Sleep More to Weigh Less

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This may sound against the adage but scientists actually found that you can sleep more to weigh less. Sleep and weight are believed to have some connection. One of these connections is manifested in the condition called sleep apnea wherein obese people found it difficult to sleep comfortably.

Studies have been conducted in the past which associated sleep loss to weight gain. Case Western Reserve University conducted a study on more than 68,000 women to determine sleeping patterns and its relation to weight.  The research revealed that those who sleep for less than 5hours a night gained more weight compared to those who sleep an average of 7 hours a night.

It can be gleaned that women who sleep less are more prone to becoming obese compared to women who sleep a full night or at least 7 hours.

Women who sleep less also consumed lesser calories.  This can be due to the hormones in our bodies. Our body release leptin to the bloodstream.  The function of Leptin is to determine if there is enough fat stored in the body. If that is the case then it would suppress apetite.  On the other hand, our stomach releases a hormone called ghrelin which would alert us if we are hungry.

When we don’t sleep, the leptin levels in our bodies decreases, making it hard for the body to suppress apetite due to excess fats.  The ghrelin levels also increase which would always signal hunger. This means that your body cannot determine if you have enough fat stored because the leptin is limited and the body always craves for food because more ghrelin hormones are released into the bloodstream.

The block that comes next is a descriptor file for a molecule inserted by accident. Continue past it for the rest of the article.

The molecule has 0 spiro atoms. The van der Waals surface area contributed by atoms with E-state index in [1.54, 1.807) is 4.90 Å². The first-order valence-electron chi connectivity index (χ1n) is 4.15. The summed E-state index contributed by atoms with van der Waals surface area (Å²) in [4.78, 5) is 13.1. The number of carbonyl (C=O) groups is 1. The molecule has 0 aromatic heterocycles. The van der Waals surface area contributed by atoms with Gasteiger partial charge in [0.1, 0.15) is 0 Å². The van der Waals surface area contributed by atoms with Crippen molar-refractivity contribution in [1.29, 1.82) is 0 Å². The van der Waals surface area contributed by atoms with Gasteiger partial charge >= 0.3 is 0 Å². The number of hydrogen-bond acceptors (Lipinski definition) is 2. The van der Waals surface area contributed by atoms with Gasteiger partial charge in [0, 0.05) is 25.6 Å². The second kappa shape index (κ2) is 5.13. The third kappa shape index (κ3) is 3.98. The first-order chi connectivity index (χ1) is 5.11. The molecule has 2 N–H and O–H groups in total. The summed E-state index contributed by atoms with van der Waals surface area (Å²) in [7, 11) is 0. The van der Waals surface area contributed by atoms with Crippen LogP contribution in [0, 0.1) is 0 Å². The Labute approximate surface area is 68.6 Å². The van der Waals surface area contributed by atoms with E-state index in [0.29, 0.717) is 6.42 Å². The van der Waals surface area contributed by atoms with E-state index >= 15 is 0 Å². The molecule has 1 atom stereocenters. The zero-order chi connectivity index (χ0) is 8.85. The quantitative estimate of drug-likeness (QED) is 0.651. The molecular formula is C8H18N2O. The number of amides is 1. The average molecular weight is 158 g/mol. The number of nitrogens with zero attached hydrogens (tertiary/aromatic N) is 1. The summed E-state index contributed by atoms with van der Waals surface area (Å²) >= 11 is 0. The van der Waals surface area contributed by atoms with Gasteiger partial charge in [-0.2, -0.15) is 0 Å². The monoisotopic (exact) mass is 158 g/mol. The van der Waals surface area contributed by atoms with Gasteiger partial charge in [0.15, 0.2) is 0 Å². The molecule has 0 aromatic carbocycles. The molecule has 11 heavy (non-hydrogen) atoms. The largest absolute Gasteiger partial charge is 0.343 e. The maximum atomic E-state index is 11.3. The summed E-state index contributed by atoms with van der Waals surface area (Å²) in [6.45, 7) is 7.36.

Short sleep by definition means 4 hours or less sleep every night.  This could cause lower leptin and higher ghrelin. In order to avoid this problem and eventual weight gain later, one should make sure that he has more than 4 hours of sleep every night to avoid this dilemma.

Latest studies allow scientists to make connections between sleeping and appetite. In the studies conducted on mice, a gene which is controlled by circadian clock is found to control sleeping and walking. It is the same gene that can affect fat deposits in the body. When the scientists turn off the circadian clock gene, the mice didn’t gain weight even when feed with high calorie foods as compared to another group of mice whose clock weren’t turned off. This means that if the gene for sleeping is controlled, weight also follows.


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